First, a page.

Update: Instead of of that second rant, just read this which I agree with completely. In fact, I’m already allowing Google to track my every move and loving the benefits I’m getting.

Why I backed App.net

Given the choice I’d prefer to pay for a product than be the product.

I want ownership of my own data, my own mutterings, musing, incoherent rants and drivvle.

My own words and creations should be available to me in the format I want them in, not subject to someone else’s corporate branding guidelines and platform stifling despotism.

Being in a walled garden feels anathema to the world wide web that was envisaged by TBL and that I fell in love with so many years ago.

So many people whinge about being delivered ads on Facebook, in their Gmail, or promoted tweets on Twitter. Yet often (not always!) those same people don’t seem to get that they are the product.

App.net lays the foundation (important: Alpha does not equal App.net) for that relationship to fundamentally change, in their favour.

Five ways to make a difference with data – a round up of #madwdwm

As part of the Making a difference with data project I was asked to run an ‘unworkshop’ for the West Midlands which pulled together hyperlocal site owners, local government folk and data geeks.

Thanks to Nick Booth‘s generosity we had a suitable venue where we could gather. We had 16 people altogether and a good mix of backgrounds. It was also encouraging to see so many journalism students running hyperlocal sites in attendance.

Objectives for the evening were fairly simple: to find out the most important issues to communities, what information pertains to those issues, who holds that information and if it’s available, then how do we use it and if not what exactly do we want.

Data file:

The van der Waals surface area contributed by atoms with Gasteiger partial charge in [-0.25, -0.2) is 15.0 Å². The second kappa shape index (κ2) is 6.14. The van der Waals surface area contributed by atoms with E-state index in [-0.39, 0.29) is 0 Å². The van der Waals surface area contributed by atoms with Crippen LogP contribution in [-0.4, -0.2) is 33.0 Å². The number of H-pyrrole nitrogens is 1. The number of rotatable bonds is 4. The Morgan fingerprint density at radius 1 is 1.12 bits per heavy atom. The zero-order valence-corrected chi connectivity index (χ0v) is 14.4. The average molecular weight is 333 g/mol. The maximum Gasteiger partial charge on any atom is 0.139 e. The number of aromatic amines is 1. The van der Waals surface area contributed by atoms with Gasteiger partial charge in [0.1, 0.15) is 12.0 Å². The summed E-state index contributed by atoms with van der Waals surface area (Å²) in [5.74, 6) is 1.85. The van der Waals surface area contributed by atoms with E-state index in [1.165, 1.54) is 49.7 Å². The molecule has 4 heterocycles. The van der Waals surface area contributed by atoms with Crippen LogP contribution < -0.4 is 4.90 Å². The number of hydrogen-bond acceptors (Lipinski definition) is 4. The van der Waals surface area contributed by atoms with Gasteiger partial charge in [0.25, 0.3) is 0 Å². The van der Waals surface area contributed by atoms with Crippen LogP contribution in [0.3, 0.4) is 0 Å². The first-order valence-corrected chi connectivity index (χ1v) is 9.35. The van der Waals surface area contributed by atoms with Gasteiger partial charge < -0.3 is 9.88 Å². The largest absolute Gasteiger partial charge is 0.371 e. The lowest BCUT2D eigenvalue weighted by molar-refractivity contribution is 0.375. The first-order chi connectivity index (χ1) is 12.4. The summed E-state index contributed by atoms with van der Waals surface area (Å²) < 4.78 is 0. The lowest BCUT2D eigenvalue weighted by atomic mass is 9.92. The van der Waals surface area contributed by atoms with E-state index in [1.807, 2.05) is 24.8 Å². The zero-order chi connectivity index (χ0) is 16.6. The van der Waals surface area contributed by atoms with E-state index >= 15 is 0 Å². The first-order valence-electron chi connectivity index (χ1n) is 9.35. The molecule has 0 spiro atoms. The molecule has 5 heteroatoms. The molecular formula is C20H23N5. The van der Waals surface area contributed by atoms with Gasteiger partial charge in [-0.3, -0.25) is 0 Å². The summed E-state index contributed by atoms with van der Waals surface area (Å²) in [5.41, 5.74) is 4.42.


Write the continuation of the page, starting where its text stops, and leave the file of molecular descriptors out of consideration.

We started by brainstorming the most important issues to the community and ended up with the four big ones being;

  • Jobs & benefits
  • Anti-social behaviour
  • Budget cuts
  • Built environment

We split into four teams with each team looking at one of these issues and went away to discuss them and our objectives for the night.

Jobs & benefits

[youtube:http://www.youtube.com/watch?v=LN4_G0-lS4Q]

The group looking at this decided on a few key starting points;

  • Information about available jobs is live and rarely out of date.
  • There is a difference in quality of information between jobs put out by the private sector (e.g. recruitment agencies) and the public sector (i.e. Job Centre) where agencies typically mask employer details. It’s unlikely that change will be affected here.
  • Public and private sectors have different agendas – i.e. Government need to encourage employment.
  • Job centres are policing rather than constructively seeking jobs for people whilst confusing people with a three-layered IT-based system.

With this, these points about necessary change came out of the discussion;

  • DirectGov database needs to be more open, instead of hidden behind the current 3-layered, difficult to use interface.
  • Provided as open data, the database could be formatted into more usable applications.
  • The incentive for this change is the need to increase employment levels and do that better than the private sector.

Anti-social behaviour

[youtube:http://www.youtube.com/watch?v=Vc5IDh924K4]

This group identified a few issues with information;

  • Often collected for the purposes of measuring against targets, as opposed to providing useful information.
  • Contact centre data doesn’t necessarily contain everything.
  • Some information comes out of more informal channels, such as a social worker going round for a cuppa and a chat.